Hedge Funds Would Be Cleared to Solicit Average Investors Under SEC Proposal
Hedge funds may soon be able to solicit investments from average investors
through wide advertising campaigns, if a new rule proposed by the SEC
passes. The proposal, which comes out of The Jumpstart Our Business Startups
Act, would lift the current ban on general solicitation for private offerings
and allow firms to solicit investments via a variety of media, including
TV, the Internet, radio, billboards, and telemarketer calls.
Though advocates for lifting the ban say it will expand funding options
for start-ups, its overall effect (if passed) will be to decrease investor
protections that help prevent unscrupulous marketing practices and investment fraud.
Under current rules, financial firms are only allowed to market non-publically
traded securities to “accredited investors” with whom they have existing relationships. These rules were designed
to protect everyday investors from marketing materials and sales pitches
that promote exceptionally complicated and/or risky products, which the
average investor may not understand.
“I recognize that there are very real concerns about the potential
impact of lifting the ban on general solicitation,” said SEC Chairman
Mary Schapiro. “While I believe it will be incredibly important
for the commission to take a thorough look at the
private placement market in the future, I think at this point it is appropriate that we
undertake this more narrow mandate that Congress placed upon us.”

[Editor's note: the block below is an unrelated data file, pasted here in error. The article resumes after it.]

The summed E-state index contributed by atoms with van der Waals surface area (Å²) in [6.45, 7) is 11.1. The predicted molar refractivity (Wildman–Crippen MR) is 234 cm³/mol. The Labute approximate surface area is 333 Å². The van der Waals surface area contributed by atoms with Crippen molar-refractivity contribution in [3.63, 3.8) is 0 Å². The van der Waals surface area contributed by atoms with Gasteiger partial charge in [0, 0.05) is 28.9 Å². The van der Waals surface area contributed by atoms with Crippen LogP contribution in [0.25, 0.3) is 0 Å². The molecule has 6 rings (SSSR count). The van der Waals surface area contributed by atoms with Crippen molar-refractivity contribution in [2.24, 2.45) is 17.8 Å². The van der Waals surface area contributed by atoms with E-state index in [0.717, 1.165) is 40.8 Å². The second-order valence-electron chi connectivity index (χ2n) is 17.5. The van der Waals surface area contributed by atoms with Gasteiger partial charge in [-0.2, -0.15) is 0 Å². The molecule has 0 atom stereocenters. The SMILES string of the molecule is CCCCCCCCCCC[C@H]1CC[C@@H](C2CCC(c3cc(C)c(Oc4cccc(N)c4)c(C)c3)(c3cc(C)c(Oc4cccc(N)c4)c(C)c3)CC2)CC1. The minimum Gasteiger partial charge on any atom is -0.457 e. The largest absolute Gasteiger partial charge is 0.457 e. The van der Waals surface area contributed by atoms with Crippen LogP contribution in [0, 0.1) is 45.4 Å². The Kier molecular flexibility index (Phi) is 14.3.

Schapiro’s recommendation to lift the ban, however, goes against
the warnings of the SEC’s own director of investor education and
advocacy: “These offerings [private funds and hedge funds] are not
for everyone and carry a very high degree of risk,” said the SEC’s
Lori Schock, in a June speech. “For every successful venture, there
are more numerous failed ventures.”
Unfortunately, she’s right.
Hedge funds and private offerings are risky and complicated.
They're also the number one investment products pushed by fraudsters
and con artists. And, there's no expectation for that to change.
“This is a huge disappointment,” Barbara Roper, director of
investor protection for the Washington-based Consumer Federation of America,
told Bloomberg reporters. “It appears that none of the investor protections that we or others
have advocated are included in this proposal … Unsophisticated
investors will be inundated with offers of inappropriate investments sold
through misleading advertisements. Fraud will surge in a market already
ripe with problems.”
Let’s hope the public comment period changes the Commissioners’ minds.